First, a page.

THE BLOG

The Gospel for Recovering Pleasers

08/26/2013 06:03 pm ET | Updated Feb 02, 2016

Are you familiar with this Bible verse? And if so, does it alarm you?

"Do not suppose that I have come to bring peace to the earth. I did not come to bring peace, but a sword. For I have come to turn a man against his father, a daughter against her mother, a daughter-in-law against her mother-in-law -- a man's enemies will be the members of his own household." (Matthew 10:34-36 - NIV)

This is one of the verses that many Christians, myself included, try to brush over. It is easy to imagine Jesus as the Prince of Peace; it is harder to integrate the peaceful part of him with the part of him that expressed "holy anger" and "rightful outrage," on several occasions of which we know. Traditional interpretations of this verse suggest that Jesus spoke to the tension that would erupt between family members, as some accepted him as the prophesied Messiah, and some did not. A present-day interpretation of this verse might expand to include tension erupting between Christian family members: those who do and those who do not accept Same-Gender Marriage as a sacrament. With the recent downfall of Section 3 of DOMA and Proposition 8 in California, the opportunity for conflict has escalated. The opportunity for conflict between members of the same families and members of "the body of Christ" has exponentially increased.

Well, I have news for those of us who seek to understand Jesus' character. And this news is not only based on the aforementioned Bible passage. This news is derived from life events that have emerged, as I have struggled to live a life of discipleship. Newsflash: The Prince of Peace is not always a peacemaker, at least not initially. The evidence: My parents did not attend my wedding, the wedding of their only daughter.

On October 2, 2011, my sweetheart and I tied the knot, before our officiating Reverend, and an intimate group of loved ones. Even though I had beseeched my parents to bless our union with their presence, they could not find it within themselves to do so. How ironic it was that on the day when one is supposed to feel most celebrated, one's wedding day (a day to which I had always looked forward), instead, I felt rejected. Years of psychotherapy, in which I have earnestly engaged, still did not prepare me for the sting of this rejection. The rejection was so palpable that it threatened to emotionally derail me, for months after our wedding. As I look back on this magical, autumnal day, in Rhinebeck, N.Y., I still feel a mixture of longing and hurt; I still cannot grasp the truth that my parents, adamant church-goers, chose to be absent for the occasion of my wedding. "How was my parents' absence in any way a reflection of God's ever-present love?" I continue to ask this baffling question. I especially ask it, in light of the fact that my parents still have yet to acknowledge their lack of presence at our nuptials.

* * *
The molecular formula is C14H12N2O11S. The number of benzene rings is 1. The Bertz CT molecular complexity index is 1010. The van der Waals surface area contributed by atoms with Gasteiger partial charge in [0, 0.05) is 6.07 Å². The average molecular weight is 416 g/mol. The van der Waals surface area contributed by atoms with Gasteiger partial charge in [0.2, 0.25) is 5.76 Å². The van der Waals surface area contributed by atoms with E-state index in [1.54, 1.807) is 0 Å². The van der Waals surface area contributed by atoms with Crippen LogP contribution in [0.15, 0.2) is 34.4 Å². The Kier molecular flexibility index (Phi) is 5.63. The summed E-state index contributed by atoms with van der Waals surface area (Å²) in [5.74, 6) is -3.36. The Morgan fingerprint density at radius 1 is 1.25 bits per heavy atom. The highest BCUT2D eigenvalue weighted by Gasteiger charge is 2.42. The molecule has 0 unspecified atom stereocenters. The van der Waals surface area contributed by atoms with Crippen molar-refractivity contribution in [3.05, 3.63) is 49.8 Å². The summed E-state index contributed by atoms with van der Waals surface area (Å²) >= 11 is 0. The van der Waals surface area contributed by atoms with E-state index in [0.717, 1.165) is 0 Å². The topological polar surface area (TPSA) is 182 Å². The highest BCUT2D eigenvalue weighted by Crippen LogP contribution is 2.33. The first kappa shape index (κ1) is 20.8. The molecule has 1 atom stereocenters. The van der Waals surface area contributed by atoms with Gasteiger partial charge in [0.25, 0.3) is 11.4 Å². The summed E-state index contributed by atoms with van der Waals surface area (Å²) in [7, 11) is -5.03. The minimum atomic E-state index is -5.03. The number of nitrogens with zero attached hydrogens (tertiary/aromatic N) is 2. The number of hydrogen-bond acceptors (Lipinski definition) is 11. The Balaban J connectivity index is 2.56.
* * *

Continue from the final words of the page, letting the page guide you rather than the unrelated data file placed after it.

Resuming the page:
I am far from alone in my hurt. As a growing population of believers and non-believers alike, affirm their same-gender partnerships with marital vows, The Body of Christ enters into tumultuous territory. What I mean by that is this: Continued possibilities of both affirmative love, as well as sadistic rejection loom before us. And those of us who identify as Christian know the dichotomy of blessing and cursing, "in the name of Christ." Both acts are powerful: The blessings can restore lives, and the curses can destroy lives. This is a pivotal time for LGBTQ Christians who yearn to seal their love with a kiss, and not just any kiss -- the kiss that promises that two lives have intertwined as one, interdependent life -- both legally and spiritually.

As a University Chaplain, I pride myself on being an unbiased source of encouragement to anyone who seeks my counsel. Yet frankly, I feel unable to offer unbiased feedback to parents who wrestle with whether or not to attend their child's "non-traditional" wedding. I feel unable to give unbiased feedback, because I am admittedly biased on this matter. However, I do feel capable of encouraging people of all faiths who wish to exercise their right to marry, yet feel reluctant to contradict parental wishes. My feedback is as follows: Of course we want to honor our parents, yet we must balance honoring others, parents included, with honoring ourselves. What worked for me through the challenging journey of marrying my spouse (which in turn, offended my parents), was to remember that I might not be able to simultaneously please my Heavenly Father and my earthly parents. God knows that I wish I could have done so, as I am a recovering "People-Pleaser." But the one thing that I will not recover from is being a God Pleaser; that is non-negotiable.

Look, as we all know, none of us are perfect. So none of us can get it right 100 percent of the time. And yet, it is possible, particularly as pertains to big choices, such as marriage, to get it right. What I can offer to those who wish to please God, themselves and others, is this: Doing so may not be realistic, let alone possible. Claim the truth that it is better to "get it right" with God (based on your heartfelt knowledge of what God wants for you), and to "get it wrong" with others, than it is to "get it right" with others and not be able to stand before God with dignity. God's opinion trumps every other opinion -- even those that are parental. May this reminder serve to carry you through any turbulence that may emerge. Walk down the aisle, and to the altar with your head held high, allowing not only your lover, but also your Heavenly Beloved to embrace you on your wedding day.